Delay allows for circuit changes at Albert Park

Date published: January 30 2021

Australian Grand Prix officials are using the postponement of their race until November to make some tweaks to the Albert Park venue – notably a widening of the pit lane.

Australian Grand Prix officials are using the postponement of their race until November to make some tweaks to the Albert Park venue – notably a widening of the pit lane.

Traditionally the F1 season opener, the Melbourne event is not taking place in its usual March slot for the second consecutive season.

Last year, it was cancelled altogether just before the start of Friday practice after a McLaren team member tested positive for COVID-19, at a time when the global health pandemic was starting to take a grip on the world.

With the pandemic still raging, the decision has been taken to move Australia’s grand prix to November 21, in the hope it can go ahead with a full crowd and team personnel not having to quarantine when they enter the country.

The pit lane at Albert Park is among the narrowest on the calendar, so the opportunity has been taken for it to be widened by two metres. That could enable the speed limit to be increased from the usual 60kmh to the usual 80kmh for F1, making pit stops quicker.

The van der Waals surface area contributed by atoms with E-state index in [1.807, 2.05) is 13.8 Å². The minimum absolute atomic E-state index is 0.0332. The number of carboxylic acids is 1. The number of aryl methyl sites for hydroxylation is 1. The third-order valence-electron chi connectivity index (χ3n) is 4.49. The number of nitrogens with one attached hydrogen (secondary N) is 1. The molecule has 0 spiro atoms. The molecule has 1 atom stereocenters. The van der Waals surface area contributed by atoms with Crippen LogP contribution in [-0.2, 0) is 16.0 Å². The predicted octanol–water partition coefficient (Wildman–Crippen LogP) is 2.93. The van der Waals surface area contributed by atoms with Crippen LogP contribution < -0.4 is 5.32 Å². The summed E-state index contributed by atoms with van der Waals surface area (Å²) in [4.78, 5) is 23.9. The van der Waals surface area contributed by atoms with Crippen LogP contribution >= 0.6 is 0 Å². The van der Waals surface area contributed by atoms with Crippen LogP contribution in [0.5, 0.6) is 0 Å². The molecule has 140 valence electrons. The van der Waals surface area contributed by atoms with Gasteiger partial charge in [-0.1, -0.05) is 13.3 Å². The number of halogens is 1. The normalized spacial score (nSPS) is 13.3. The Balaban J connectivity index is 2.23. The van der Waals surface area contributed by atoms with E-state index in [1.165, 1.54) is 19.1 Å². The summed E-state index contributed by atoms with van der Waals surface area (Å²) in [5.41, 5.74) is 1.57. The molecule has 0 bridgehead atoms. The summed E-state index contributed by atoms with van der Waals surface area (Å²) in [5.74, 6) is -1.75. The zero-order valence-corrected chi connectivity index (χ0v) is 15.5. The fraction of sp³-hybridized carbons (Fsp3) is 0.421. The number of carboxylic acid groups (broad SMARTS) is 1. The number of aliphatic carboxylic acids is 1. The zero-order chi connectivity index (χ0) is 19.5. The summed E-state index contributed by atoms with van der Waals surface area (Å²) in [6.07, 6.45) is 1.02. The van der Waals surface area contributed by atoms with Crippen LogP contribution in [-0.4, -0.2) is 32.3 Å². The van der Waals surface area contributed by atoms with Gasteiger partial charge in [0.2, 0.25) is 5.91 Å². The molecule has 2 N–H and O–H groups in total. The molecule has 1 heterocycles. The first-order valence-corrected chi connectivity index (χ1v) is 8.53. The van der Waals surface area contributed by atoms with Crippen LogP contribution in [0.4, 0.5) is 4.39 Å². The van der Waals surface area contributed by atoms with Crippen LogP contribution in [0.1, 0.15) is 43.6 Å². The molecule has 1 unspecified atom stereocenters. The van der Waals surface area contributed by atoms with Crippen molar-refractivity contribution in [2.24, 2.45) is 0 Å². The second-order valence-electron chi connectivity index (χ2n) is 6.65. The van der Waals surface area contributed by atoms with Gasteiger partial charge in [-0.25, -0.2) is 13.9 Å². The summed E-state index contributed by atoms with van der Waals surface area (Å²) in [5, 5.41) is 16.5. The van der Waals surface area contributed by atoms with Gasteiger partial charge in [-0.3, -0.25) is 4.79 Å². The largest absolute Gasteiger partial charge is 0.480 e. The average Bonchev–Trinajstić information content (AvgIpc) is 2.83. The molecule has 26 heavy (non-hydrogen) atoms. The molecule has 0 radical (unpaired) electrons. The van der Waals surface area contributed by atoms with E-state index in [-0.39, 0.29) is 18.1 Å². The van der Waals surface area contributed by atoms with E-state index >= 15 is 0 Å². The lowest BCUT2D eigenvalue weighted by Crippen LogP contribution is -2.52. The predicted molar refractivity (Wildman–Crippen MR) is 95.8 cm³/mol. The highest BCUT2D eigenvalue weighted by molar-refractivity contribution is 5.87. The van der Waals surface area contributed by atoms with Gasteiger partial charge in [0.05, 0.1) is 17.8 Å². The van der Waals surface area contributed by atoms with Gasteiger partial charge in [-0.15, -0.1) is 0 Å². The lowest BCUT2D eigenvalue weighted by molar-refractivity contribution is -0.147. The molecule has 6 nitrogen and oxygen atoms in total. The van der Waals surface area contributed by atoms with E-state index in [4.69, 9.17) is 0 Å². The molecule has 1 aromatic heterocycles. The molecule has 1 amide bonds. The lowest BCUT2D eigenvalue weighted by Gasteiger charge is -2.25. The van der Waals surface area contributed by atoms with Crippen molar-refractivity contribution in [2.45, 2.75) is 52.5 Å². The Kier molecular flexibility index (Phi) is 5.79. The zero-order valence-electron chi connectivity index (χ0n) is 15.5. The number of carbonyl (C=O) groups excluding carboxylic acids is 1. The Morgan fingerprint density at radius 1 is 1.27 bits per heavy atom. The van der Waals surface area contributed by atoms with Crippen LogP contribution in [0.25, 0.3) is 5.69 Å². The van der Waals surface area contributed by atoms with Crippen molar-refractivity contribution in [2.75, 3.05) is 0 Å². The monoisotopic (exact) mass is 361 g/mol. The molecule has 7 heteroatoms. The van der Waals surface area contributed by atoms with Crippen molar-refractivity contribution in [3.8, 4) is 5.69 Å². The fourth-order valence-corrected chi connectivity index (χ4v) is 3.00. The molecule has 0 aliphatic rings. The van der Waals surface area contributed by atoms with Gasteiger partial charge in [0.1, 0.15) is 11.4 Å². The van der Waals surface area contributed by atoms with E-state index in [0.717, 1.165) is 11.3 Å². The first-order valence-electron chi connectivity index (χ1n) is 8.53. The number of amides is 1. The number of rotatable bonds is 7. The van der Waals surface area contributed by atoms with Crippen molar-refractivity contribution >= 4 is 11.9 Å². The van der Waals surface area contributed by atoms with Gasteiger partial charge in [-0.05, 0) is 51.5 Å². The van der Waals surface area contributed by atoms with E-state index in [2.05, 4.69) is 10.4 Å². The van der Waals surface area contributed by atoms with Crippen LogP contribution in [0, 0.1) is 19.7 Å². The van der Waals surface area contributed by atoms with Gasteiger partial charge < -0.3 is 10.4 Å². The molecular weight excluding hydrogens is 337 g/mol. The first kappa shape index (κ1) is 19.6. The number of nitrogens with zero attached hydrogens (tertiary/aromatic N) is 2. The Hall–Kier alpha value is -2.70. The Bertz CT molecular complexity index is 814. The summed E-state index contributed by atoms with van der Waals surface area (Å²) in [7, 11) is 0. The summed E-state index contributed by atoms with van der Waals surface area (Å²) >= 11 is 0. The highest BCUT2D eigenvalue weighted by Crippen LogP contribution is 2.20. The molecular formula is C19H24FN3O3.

Andrew Westacott, the Australian Grand Prix CEO, explained to Speedcafe: “Since the track was put down and the pit lane configured back in – I suppose the drawings were done 1994, 1995 for the first race in 1996 – cars have [got] a lot longer.

“So we’ve widened it by taking a little bit out of the verge on the drivers’ right [while on track]. We’ve widened the pit lane by two metres.”

Daniel Ricciardo on the grass verge at the start of the 2019 Australian Grand Prix

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The change will be visually evident with the pit wall moving to the very edge of the racing surface in place of the grass verge.

At the start of the 2019 race, Daniel Ricciardo, on his Renault debut, took to the grass verge – albeit beyond the end of the pit wall – and damaged his front wing.

That was the result of unevenness between the grass and an access path, which was addressed ahead of the 2020 event.

Melbourne organisers are also looking into whether resurfacing work originally planned for after this year’s event can be rescheduled to take place beforehand.

“What the deferral and moving back the event to November does is really allow us to have a good look at taking advantage of this window of time and getting the work done,” said Westacott.

“We always wanted to try and do it post this year’s event. Now it might be pre this year’s event, given it’s a November rather than March event.”

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